Monthly Archives: January 2013

API versioning scheme for cloud REST services

Traditional approach

Traditionally it is considered a good practise to have REST API versioning like “/api/v1/xxx” and when you transition to next version of your API you introduce “/api/v2/xxx”. It works well for traditional web application deployments where HTTP reverse proxy / load balancer front end exists. In such set up application-level load balancer can also work as an HTTP router, and you can configure where requests go. For example you can define “v1” request go to one rack, “v2” to other, and static files to third one.

Cloud services tend to simplify things and they often don’t have path-based HTTP routing capabilities. For example Microsoft Azure does load balancing at TCP level. So any request can hit any VM, so your application needs to be prepared to handle all types of requests at each VM instance. This introduces a lot of issues:

  • No isolation. If you have a bug in v1 code which can be exploited all your instances are vulnerable;
  • Development limitations. You need to support whole code base making sure ‘v1’ and ‘v2’ live nicely together. Consider situation when some dependency is used in both ‘v1’ and ‘v2’ but require specific different versions;
  • Technology lock in. It either impossible or very hard to have ‘v1’ in C# and ‘v2’ in Python.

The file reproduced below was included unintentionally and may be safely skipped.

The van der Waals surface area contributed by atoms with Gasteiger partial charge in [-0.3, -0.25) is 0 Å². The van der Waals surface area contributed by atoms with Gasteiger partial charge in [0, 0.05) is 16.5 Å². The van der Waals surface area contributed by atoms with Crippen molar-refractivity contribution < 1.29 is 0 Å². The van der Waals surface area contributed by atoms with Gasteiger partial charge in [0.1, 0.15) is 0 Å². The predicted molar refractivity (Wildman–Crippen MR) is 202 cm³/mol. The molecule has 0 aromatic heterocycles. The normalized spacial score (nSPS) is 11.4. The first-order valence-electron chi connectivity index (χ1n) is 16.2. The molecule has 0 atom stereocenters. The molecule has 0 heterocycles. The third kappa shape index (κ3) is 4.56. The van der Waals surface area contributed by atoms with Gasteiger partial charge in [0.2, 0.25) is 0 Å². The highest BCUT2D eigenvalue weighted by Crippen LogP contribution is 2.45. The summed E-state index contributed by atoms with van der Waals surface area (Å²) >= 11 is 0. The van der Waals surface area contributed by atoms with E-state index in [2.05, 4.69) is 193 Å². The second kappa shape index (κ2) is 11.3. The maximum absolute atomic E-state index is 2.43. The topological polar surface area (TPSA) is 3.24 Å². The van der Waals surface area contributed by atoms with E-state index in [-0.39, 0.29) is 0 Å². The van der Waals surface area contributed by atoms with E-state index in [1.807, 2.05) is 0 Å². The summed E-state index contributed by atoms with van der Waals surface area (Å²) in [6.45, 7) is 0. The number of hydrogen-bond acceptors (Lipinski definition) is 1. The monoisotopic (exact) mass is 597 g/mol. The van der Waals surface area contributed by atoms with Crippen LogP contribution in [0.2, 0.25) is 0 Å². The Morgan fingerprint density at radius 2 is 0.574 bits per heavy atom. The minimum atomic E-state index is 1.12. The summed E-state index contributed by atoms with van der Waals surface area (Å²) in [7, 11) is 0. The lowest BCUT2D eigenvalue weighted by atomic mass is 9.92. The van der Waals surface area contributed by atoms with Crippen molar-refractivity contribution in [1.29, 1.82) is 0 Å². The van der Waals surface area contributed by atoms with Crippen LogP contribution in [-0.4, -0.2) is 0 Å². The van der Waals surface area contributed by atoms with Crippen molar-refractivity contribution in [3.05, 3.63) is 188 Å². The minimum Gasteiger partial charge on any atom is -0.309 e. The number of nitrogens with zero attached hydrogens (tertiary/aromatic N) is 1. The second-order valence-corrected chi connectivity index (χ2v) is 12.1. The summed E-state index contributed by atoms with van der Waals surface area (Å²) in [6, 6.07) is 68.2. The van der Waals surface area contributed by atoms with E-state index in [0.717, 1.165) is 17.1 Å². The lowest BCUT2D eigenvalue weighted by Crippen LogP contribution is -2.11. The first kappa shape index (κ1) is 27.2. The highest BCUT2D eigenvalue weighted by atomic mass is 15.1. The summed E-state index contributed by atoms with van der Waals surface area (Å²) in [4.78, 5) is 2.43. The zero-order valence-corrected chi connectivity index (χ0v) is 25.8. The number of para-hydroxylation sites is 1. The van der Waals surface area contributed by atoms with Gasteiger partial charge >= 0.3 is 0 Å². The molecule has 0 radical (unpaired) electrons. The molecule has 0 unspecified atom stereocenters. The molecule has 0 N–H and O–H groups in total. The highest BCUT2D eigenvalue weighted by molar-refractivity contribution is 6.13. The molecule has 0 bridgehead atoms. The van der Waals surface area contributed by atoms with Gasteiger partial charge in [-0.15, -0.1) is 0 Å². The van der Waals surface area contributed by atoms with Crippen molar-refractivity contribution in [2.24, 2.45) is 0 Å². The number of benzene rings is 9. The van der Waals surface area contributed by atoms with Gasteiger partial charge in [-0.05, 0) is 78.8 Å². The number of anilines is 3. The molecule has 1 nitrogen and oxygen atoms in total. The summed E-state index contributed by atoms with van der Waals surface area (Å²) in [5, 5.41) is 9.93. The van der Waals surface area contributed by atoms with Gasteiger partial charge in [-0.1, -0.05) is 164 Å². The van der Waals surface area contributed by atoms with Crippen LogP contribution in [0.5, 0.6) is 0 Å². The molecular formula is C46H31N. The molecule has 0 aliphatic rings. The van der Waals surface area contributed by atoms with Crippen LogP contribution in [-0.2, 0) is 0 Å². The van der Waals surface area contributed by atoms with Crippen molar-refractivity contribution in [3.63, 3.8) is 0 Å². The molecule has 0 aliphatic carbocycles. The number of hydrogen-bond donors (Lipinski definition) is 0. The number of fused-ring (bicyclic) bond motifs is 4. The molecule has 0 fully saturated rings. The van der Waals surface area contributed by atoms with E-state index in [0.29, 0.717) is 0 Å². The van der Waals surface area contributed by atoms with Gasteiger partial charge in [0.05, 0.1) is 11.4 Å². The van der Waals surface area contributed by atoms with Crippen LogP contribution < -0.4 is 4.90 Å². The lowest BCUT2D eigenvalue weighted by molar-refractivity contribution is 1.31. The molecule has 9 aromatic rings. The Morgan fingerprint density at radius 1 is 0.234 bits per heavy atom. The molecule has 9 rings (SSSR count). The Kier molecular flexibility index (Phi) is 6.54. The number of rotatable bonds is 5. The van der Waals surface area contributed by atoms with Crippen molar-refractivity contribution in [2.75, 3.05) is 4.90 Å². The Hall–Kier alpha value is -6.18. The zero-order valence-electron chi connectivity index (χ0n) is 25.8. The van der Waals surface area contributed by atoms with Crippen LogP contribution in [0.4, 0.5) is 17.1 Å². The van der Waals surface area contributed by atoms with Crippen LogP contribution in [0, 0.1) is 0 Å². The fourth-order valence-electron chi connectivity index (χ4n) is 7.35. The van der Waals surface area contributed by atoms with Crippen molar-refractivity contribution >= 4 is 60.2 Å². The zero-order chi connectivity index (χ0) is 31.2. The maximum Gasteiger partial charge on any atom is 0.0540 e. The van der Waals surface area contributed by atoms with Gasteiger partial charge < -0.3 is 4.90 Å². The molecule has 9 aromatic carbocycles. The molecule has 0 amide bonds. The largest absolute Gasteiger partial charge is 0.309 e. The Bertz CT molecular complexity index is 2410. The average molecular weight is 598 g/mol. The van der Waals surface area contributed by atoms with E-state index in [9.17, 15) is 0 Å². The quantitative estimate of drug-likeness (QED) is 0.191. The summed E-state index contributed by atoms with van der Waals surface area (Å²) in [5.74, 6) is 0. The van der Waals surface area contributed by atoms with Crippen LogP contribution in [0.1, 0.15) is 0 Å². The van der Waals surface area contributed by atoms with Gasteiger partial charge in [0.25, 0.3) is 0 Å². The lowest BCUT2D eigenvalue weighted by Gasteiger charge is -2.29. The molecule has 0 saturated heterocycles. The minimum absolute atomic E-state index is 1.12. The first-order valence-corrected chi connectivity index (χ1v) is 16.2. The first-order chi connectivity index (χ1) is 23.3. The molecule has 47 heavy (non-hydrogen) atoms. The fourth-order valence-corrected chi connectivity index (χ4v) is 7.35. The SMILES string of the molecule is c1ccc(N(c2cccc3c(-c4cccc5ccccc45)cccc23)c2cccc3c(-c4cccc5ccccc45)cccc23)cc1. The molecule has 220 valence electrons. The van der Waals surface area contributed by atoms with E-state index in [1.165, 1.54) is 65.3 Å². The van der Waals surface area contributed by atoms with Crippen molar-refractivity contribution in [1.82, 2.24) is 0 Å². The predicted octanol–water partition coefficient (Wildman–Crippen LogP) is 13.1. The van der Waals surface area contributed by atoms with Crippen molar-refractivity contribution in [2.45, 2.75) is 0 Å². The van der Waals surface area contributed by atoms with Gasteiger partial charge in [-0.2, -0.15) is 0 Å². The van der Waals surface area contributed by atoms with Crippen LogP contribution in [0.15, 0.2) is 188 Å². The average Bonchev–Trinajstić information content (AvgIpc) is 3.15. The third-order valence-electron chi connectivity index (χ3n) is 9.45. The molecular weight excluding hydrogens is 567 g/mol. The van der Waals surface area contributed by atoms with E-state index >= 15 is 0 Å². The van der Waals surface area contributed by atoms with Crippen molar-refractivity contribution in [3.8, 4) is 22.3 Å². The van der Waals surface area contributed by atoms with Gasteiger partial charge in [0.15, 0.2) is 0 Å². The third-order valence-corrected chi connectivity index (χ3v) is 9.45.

• Deployment hurdle. You need to update all VMs in your cluster each time.
  • Capacity planing and monitoring. It is hard to understand how much resources are consumed by ‘v1’ calls vs. ‘v2’

Overall it is very risky, and eventually can become absolutely unmanageable.

Cloud aware approach

To overcome these and probably other difficulties I suggest to separate APIs at domain name level: e.g. “”, “”. It is then fairy easy to setup DNS mapping of the names to particular cloud clusters handling the requests. This way your clusters for “v1” and “v2” are completely independent – deployment, monitoring, they can even run on different platforms – JS, python, .NET, or even in different clouds – Amazon and Azure for example. You can scale them independently – scale v1 cluster down as load reduces, and scale v2 cluster up as its load increases. Then you can deploy “v2” into multiple locations and enable geo load balancing still keeping “v1” legacy set up compact and cheap. You can have ‘v1’ in house, and ‘v2’ hoste in cloud. Overall such set up is much more flexible and elastic, more easy to manage and maintain.

Of course this technique applies not only to HTTP REST API services but to others as well – HTTP, RTMP etc.